I’ll admit it—I’m a parent of a rising eleventh grader and I’m on edge.
My particular edge is a teeter-totter between excited and frightened, optimistic and melancholy. I know I’m not alone in this (I have friends with kids at this same place and we talk, you know, the way moms do).
Up front, since starting to write for TeenLife’s blog each month or so, my antennae are that much more attuned to “teen issues,” including the college process. And as a former college trustee—of Hampshire College—I chaired the Admissions Committee for a couple of years and became more engaged with how fascinating the admissions process is. So, I’ve begun to read about college admissions again, with new eyes, that of parent.
Getting ready for college admissions
And I even have a kid to discuss this with—not my eldest the rising junior, but my next son, who is about to start high school. He has devoured these books on the college admissions process: Crazy U, Acceptance, and The Gatekeepers. He’s on the prowl now for colleges his older brother will like. At the moment, although he has all of high school in front of him, he does have a college in mind for himself: Haverford. He’s got good reasons to like the school: he’s been there for a summer basketball program (he’s there now, his third year, and bonus, he stays with his grandparents so he gets a solo visit), two of his favorite teachers are young alumni of the college, it’s small and that works well for him, the social justice leaning campus suits the social justice leaning young man—and of course, proximity to four loving grandparents. We shall see.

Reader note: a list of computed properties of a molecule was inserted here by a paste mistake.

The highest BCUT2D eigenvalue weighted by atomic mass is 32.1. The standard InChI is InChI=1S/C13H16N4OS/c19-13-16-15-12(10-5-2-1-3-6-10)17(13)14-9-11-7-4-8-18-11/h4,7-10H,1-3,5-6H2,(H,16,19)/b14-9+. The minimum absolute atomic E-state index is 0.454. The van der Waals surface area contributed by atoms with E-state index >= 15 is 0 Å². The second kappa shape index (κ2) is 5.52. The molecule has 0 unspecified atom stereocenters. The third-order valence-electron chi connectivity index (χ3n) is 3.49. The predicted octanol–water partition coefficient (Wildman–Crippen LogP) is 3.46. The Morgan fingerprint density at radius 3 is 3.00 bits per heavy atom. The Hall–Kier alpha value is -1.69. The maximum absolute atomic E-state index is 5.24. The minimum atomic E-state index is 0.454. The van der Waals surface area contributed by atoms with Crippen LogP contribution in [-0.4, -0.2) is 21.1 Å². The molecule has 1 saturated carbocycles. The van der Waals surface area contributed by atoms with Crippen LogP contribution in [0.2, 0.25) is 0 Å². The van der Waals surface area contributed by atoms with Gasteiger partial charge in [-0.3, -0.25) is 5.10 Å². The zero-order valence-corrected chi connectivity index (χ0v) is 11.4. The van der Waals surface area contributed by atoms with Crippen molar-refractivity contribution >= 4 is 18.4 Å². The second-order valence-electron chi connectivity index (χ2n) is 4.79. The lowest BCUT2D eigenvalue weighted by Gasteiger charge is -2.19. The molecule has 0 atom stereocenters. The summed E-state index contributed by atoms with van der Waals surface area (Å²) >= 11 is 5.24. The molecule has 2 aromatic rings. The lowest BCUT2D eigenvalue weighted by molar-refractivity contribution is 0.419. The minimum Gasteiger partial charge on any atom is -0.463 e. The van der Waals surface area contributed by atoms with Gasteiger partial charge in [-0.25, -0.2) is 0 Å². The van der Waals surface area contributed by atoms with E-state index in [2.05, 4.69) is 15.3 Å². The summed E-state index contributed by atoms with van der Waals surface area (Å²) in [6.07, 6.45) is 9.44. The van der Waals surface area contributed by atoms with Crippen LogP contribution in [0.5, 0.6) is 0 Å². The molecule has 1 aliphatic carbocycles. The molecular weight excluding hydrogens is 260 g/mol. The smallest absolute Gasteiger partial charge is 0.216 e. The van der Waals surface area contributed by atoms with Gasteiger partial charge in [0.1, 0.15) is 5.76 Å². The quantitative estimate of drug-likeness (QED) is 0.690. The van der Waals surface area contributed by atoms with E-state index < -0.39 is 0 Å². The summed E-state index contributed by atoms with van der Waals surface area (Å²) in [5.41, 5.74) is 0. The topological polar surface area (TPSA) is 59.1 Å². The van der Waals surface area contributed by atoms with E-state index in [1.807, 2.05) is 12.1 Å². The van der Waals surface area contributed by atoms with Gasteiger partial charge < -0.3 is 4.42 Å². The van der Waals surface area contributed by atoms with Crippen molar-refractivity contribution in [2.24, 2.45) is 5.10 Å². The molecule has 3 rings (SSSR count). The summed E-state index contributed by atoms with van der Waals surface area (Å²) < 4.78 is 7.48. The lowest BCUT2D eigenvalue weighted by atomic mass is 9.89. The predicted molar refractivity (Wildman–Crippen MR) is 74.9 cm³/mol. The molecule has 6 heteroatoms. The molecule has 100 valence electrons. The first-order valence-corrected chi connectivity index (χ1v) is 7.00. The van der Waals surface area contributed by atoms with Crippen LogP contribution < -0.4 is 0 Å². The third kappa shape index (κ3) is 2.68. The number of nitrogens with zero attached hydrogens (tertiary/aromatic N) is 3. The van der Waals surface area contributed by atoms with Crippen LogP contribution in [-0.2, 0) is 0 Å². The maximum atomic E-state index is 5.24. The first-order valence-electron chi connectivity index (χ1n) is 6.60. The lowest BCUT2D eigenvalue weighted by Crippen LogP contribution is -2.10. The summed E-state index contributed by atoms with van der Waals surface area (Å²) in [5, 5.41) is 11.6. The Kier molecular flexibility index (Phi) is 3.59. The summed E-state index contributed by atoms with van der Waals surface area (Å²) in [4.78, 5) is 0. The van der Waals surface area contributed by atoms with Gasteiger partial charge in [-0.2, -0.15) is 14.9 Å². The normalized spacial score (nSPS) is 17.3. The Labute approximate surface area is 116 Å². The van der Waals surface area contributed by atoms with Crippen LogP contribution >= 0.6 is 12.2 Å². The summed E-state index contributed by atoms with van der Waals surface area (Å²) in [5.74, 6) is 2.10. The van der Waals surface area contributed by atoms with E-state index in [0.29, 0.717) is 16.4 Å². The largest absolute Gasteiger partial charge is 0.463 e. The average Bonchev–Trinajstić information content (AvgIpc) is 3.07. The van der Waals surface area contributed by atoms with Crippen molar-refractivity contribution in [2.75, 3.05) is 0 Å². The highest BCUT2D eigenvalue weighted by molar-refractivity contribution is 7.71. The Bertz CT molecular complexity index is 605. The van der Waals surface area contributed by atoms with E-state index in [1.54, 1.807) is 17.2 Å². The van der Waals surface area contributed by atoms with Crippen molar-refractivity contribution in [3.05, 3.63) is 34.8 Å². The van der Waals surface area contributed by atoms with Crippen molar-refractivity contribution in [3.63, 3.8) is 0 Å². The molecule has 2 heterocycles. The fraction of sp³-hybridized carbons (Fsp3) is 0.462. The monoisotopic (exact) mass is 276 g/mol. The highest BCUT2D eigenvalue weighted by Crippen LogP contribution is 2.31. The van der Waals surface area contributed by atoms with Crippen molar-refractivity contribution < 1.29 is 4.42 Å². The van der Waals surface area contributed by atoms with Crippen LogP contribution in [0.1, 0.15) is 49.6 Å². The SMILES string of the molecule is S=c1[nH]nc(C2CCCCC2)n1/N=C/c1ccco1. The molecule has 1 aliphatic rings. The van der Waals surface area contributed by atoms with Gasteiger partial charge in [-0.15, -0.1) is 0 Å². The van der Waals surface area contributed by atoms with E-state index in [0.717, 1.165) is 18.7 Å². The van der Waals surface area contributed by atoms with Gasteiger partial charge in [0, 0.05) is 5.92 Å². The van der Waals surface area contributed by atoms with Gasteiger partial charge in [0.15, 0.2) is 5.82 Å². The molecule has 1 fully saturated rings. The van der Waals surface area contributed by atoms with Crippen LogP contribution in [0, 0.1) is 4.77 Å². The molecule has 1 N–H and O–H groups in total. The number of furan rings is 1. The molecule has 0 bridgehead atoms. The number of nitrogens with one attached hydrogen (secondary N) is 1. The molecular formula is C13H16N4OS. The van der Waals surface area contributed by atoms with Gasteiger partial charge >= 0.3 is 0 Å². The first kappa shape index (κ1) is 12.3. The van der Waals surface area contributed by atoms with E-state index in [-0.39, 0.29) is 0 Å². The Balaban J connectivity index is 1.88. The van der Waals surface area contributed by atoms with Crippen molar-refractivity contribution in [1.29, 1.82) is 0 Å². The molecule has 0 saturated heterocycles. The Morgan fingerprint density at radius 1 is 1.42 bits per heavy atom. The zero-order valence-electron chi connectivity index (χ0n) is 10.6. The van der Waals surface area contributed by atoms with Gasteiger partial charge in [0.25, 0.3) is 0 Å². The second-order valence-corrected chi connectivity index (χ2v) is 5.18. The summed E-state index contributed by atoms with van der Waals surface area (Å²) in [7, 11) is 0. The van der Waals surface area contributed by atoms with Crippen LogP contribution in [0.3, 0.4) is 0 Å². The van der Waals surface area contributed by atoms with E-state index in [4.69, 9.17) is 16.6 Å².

Anyway, all this is to say that one of the articles bookmarked on my computer is the New York Times’ Choice blog’s July Checklist for juniors.
There are seven categories suggested to very-soon-to-be eleventh graders:
- Get excited
- Be open-minded
- Begin to research and visit schools
- Stay on top of things
- Work hard
- Delve into your interests
- Develop a preliminary testing plan
And remember, this is your future.
From the nuts and bolts of reading about colleges and scheduling visits or tests to the more contemplative practice of open-mindedness, there are great suggestions here. For this parent, here’s the most important part of the post (written to students, remember): “Engage them in dialogue, but learn to tell them when you don’t share their perspective or vision for college. After all, this is likely the first big decision you get to make about your future. Make sure you’re the one making it.”
So here’s my takeaway before junior year even begins: I’ve got a passionate, smart, wonderful child and I know his future is bright. My hope is that I can support him through the nuts and bolts and the big dreamy questions in the ways he needs. His process is unlikely to match up to the counselor’s calendar. I will take many deep breaths over these next two years while—as best I can—holding the notion that he gets to make up his mind about his future and actually to make his future—as he certainly should.